Surviving Seven Minutes of Terror.
“Radio signals received at 4:53:44 p.m. Pacific Time (7:53:44 p.m. Eastern Time) confirmed the Phoenix Mars Lander had survived its difficult final descent and touchdown 15 minutes earlier. The signals took that long to travel from Mars to Earth at the speed of light.”
The confirmation of the Phoenix Mars Lander’s touchdown on the Red Planet prompted team members at NASA’s Jet Propulsion Laboratory, Lockheed Martin Space Systems and the University of Arizona to celebrate. The lander had successfully survived what scientists define as the “seven minutes of terror.”
The “seven minutes of terror” describe the seven nail-biting minutes it takes for spacecrafts to enter the Martian atmosphere, decrease its speed and touch down on the surface. The Phoenix Mars Lander’s seven minute descent onto the Martian surface was unquestionably a nail-biter for scientists in mission control.
Phoenix entered Mars’s atmosphere at approximately 13,000 miles per hour. Within its seven minutes of terror, Phoenix decreased its speed to 5 miles per hour before touching the surface of Mars. Phoenix’s landing was undoubtedly a joy to scientists, but the landing did not come without a few concerns.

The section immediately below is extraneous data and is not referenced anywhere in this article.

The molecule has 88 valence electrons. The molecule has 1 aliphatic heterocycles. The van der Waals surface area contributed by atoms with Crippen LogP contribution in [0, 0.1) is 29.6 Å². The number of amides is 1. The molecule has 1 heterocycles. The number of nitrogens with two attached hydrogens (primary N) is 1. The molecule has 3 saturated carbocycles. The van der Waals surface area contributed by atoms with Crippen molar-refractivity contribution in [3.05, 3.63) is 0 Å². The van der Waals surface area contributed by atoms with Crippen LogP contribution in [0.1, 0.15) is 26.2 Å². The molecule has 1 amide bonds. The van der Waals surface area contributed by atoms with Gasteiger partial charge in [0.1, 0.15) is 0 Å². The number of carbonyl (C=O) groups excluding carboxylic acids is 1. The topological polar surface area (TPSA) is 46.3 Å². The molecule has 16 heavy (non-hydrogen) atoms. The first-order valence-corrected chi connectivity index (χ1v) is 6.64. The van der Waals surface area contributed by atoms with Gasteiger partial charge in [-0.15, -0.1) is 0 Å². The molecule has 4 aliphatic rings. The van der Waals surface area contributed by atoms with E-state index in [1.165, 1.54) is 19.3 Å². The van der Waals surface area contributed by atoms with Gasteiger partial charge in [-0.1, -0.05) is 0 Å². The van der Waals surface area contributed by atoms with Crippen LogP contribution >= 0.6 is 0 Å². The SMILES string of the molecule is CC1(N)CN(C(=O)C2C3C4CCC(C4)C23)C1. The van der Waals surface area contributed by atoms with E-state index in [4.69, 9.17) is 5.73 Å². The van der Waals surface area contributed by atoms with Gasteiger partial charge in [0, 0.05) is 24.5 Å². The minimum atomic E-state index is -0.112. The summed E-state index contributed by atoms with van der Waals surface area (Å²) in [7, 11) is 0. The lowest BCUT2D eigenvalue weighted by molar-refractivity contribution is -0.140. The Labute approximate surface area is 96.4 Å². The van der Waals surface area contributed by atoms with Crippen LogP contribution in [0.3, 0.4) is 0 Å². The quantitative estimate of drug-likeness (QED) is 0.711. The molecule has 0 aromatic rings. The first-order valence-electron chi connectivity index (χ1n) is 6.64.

In order for Phoenix to reduce its speed as it descended through the Martian atmosphere, the lander had to deploy its parachute. For undetermined reasons, the parachute deployed seven seconds later than scheduled which worried scientists. The delay of the parachute caused the Phoenix to land about 25 kilometers east in the Green Valley of Vastitas Borealis.
Scientists were able to receive visuals of the Phoenix descending towards Mars’s surface via the Mars Reconnaissance Orbiter’s High Resolution Imaging Science Experiment (HiRISE) camera. HiRISE captured a photograph of the lander suspended midair with its parachute deployed. HiRISE’s capture was the first time in history that one spacecraft photographed the landing of another on a planet.
Phoenix’s remarkable and unique landing set a hopeful precedent for what would prove to be a successful mission.